<whatever_i_want/>
  </data>
</instance>

Variable names can be anything you want. The only caveat is that they must not contain spaces:
<my_variable/> is legal.
<my variable/> is not.

Bindings

Since we have two variables, we need two bindings:

<bind nodeset="/data/meta/instanceID" type="string" 
           readonly="true()" calculate="concat('uuid:',uuid())" />
<bind nodeset="/data/mystring" type="string"/>

The first binding defines how the unique identifier for a filled-in form will be constructed.

The second binding specifies that <mystring> will hold a string value. Bindings that do not specify a "type" are assumed to be strings. However, ODK Aggregate issues warnings if a type is not specified because ordering of numbers differs from ordering of strings; specifying a "type" ensures that the proper ordering is applied, i.e., "10" is ordered alphabetically less than "2", but, if these are interpreted as numbers, the order is reversed (10 is greater than 2).

Bindings are also where you specify branching, calculations, read-only fields, required fields, input constraints, etc.

Note that the binding references the instance node using an XPath expression. The expression represents the hierarchy inside the <instance> tags.

<instance>
  <data>
    <mystring/> <!-- referenced as /data/mystring -->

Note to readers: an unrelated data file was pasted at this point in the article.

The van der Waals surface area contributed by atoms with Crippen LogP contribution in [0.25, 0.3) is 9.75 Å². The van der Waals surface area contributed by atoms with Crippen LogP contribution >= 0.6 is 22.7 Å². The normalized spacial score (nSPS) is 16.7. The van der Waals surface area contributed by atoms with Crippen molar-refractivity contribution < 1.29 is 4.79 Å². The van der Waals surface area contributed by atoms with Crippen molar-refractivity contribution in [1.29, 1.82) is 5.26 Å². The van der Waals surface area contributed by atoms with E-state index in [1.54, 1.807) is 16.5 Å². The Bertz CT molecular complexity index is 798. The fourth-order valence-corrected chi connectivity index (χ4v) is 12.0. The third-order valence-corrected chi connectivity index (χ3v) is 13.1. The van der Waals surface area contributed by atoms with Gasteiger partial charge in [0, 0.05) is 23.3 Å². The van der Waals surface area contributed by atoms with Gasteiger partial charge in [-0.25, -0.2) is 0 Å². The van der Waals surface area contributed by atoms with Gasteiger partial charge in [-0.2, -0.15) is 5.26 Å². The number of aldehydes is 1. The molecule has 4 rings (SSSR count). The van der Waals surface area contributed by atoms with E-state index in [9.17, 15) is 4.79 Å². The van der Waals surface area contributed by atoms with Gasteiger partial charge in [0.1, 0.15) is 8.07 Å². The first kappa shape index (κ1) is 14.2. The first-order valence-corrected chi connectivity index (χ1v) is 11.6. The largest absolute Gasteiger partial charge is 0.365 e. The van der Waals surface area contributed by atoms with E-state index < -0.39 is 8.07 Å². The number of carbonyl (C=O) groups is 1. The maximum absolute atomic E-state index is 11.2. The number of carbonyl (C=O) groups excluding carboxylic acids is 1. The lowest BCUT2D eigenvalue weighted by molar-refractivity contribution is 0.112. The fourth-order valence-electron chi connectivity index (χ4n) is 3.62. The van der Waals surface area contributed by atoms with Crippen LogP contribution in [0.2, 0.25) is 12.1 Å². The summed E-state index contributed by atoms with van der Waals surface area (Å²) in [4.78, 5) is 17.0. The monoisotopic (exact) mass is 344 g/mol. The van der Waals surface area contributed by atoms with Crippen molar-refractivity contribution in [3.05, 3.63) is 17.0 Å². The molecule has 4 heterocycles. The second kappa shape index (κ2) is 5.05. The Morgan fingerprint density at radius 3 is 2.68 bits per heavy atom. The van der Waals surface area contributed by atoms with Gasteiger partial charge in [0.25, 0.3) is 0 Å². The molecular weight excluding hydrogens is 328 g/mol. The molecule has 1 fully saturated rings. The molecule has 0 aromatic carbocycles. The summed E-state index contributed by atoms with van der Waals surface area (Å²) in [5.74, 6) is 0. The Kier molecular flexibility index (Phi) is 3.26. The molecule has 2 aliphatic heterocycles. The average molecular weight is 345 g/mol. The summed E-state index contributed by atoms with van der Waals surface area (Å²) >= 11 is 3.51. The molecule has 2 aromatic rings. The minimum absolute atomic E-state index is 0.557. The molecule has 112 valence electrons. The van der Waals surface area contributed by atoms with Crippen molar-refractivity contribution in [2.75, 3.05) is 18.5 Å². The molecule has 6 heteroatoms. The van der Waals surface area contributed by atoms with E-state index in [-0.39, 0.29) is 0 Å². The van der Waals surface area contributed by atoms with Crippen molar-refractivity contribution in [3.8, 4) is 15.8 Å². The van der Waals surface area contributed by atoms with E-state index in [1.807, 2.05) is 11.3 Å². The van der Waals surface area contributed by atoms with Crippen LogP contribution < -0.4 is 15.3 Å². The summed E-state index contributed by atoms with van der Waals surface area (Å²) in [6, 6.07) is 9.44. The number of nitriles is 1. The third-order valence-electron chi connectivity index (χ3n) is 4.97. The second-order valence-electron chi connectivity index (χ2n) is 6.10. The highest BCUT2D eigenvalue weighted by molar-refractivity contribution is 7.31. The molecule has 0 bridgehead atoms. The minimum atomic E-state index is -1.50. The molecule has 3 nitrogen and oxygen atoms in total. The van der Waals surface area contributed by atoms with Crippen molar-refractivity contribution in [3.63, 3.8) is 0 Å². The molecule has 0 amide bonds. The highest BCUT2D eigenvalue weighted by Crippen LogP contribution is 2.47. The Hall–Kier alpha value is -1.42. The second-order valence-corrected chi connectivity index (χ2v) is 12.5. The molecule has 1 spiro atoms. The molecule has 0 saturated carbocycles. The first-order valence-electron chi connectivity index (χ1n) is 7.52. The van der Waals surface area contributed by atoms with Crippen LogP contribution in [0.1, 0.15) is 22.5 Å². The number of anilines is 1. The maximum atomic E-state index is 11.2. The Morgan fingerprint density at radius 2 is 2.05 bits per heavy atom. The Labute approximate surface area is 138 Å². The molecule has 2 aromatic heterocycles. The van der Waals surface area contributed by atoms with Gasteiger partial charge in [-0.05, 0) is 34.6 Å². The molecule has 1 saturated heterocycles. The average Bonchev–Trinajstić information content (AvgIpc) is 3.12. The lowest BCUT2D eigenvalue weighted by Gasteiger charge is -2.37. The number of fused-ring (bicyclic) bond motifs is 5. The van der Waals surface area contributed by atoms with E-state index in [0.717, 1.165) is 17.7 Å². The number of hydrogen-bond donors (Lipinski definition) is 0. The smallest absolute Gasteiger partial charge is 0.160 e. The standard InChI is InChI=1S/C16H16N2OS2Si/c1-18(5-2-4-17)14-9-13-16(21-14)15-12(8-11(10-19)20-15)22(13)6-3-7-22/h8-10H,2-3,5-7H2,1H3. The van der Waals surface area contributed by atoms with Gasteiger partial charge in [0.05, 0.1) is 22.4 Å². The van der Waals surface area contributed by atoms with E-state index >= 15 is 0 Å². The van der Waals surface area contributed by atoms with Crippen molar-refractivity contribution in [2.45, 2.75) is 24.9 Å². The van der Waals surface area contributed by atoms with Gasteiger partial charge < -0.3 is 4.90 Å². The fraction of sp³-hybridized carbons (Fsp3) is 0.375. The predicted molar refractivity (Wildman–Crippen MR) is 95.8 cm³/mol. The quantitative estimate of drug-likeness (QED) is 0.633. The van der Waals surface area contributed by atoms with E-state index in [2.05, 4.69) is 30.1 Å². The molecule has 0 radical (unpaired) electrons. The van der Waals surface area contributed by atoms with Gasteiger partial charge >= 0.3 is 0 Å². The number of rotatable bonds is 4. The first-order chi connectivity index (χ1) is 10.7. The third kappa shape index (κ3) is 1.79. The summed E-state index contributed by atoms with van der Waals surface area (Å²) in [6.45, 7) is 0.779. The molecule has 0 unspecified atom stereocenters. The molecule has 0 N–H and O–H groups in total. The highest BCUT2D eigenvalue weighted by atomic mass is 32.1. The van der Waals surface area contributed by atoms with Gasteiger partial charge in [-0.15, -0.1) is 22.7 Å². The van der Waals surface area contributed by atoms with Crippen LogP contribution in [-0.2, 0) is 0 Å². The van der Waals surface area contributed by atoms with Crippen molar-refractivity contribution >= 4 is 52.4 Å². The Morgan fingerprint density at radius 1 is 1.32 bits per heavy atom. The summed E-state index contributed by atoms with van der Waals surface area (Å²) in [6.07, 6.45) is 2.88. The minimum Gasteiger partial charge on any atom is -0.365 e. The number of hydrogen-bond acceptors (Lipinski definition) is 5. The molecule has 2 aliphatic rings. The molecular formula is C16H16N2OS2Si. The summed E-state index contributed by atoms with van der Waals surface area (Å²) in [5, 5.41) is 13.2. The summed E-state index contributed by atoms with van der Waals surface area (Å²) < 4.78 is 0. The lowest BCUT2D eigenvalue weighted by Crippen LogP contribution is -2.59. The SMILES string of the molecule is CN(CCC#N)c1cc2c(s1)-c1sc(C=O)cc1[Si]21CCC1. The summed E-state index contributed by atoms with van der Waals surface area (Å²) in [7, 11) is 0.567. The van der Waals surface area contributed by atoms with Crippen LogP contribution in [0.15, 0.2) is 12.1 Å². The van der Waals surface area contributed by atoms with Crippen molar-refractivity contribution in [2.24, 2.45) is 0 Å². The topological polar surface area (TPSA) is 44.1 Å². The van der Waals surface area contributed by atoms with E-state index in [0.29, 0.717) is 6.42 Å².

</data>
</instance>

In this example, mystring is referenced by: /data/mystring.

Body

The body represents what should be shown to the user. In this example, we have two variables, but the <instanceID> variable is merely for bookkeeping. Thus, we will only have one prompt displayed to the user for the <mystring> variable. This is placed in the body element:

<h:body>
  <input ref="/data/mystring">
    <label>This is a string prompt</string>
    <hint>You don't need a hint, but you can add one</hint>
  </input>
</h:body>

The type of widget/prompt to show the user is specified by the <input> tag. Where to put the data is specified by the ref="" attribute. The <label> is what will be shown to the user as the prompt header, and the <hint> is an optional piece of text to display.

For a full list of body element types see form body or look through the widget examples.

Adding another prompt

To finish our example, we'll add another prompt to our form. We'll need to add a new element to the instance, a new binding, and a new element to the body. This time, however, we'll make the prompt required for the user to answer. Changed lines are in red. We update our form ID to reflect that this is a different form than the original one.

So our new form now looks like this:

<h:html xmlns="http://www.w3.org/2002/xforms"
xmlns:h="http://www.w3.org/1999/xhtml"
xmlns:ev="http://www.w3.org/2001/xml-events"
xmlns:xsd="http://www.w3.org/2001/XMLSchema"
xmlns:jr="http://openrosa.org/javarosa">